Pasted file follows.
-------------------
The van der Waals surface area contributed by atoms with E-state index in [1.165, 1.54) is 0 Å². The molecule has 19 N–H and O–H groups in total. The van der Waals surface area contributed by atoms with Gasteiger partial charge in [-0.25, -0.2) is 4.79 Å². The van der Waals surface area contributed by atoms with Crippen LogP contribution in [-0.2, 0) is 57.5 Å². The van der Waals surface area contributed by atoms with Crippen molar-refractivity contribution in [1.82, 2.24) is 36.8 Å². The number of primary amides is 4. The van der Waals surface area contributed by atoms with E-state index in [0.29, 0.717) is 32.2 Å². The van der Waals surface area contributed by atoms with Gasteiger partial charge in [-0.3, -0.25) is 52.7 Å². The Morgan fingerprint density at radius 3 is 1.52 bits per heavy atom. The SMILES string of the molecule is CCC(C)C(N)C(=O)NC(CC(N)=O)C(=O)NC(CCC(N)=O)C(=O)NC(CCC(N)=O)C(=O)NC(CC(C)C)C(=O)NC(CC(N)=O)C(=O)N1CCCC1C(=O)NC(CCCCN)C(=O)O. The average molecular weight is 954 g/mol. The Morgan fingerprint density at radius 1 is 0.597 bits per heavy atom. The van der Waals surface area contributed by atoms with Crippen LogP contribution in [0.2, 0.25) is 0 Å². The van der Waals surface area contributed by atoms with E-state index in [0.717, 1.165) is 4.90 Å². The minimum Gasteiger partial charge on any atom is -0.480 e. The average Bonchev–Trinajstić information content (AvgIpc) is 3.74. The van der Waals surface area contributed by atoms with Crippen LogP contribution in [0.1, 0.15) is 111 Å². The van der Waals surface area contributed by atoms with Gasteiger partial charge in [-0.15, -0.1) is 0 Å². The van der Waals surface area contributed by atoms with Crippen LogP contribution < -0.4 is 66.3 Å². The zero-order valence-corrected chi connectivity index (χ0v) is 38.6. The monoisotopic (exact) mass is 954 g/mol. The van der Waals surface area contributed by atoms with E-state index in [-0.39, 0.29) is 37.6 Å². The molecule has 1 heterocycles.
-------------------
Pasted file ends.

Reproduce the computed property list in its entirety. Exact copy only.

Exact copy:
The van der Waals surface area contributed by atoms with E-state index in [1.165, 1.54) is 0 Å². The molecule has 19 N–H and O–H groups in total. The van der Waals surface area contributed by atoms with Gasteiger partial charge in [-0.25, -0.2) is 4.79 Å². The van der Waals surface area contributed by atoms with Crippen LogP contribution in [-0.2, 0) is 57.5 Å². The van der Waals surface area contributed by atoms with Crippen molar-refractivity contribution in [1.82, 2.24) is 36.8 Å². The number of primary amides is 4. The van der Waals surface area contributed by atoms with E-state index in [0.29, 0.717) is 32.2 Å². The van der Waals surface area contributed by atoms with Gasteiger partial charge in [-0.3, -0.25) is 52.7 Å². The Morgan fingerprint density at radius 3 is 1.52 bits per heavy atom. The SMILES string of the molecule is CCC(C)C(N)C(=O)NC(CC(N)=O)C(=O)NC(CCC(N)=O)C(=O)NC(CCC(N)=O)C(=O)NC(CC(C)C)C(=O)NC(CC(N)=O)C(=O)N1CCCC1C(=O)NC(CCCCN)C(=O)O. The average molecular weight is 954 g/mol. The Morgan fingerprint density at radius 1 is 0.597 bits per heavy atom. The van der Waals surface area contributed by atoms with Crippen LogP contribution in [0.2, 0.25) is 0 Å². The van der Waals surface area contributed by atoms with E-state index in [0.717, 1.165) is 4.90 Å². The minimum Gasteiger partial charge on any atom is -0.480 e. The average Bonchev–Trinajstić information content (AvgIpc) is 3.74. The van der Waals surface area contributed by atoms with Crippen LogP contribution in [0.1, 0.15) is 111 Å². The van der Waals surface area contributed by atoms with Gasteiger partial charge in [-0.15, -0.1) is 0 Å². The van der Waals surface area contributed by atoms with Crippen LogP contribution < -0.4 is 66.3 Å². The zero-order valence-corrected chi connectivity index (χ0v) is 38.6. The monoisotopic (exact) mass is 954 g/mol. The van der Waals surface area contributed by atoms with E-state index in [-0.39, 0.29) is 37.6 Å². The molecule has 1 heterocycles.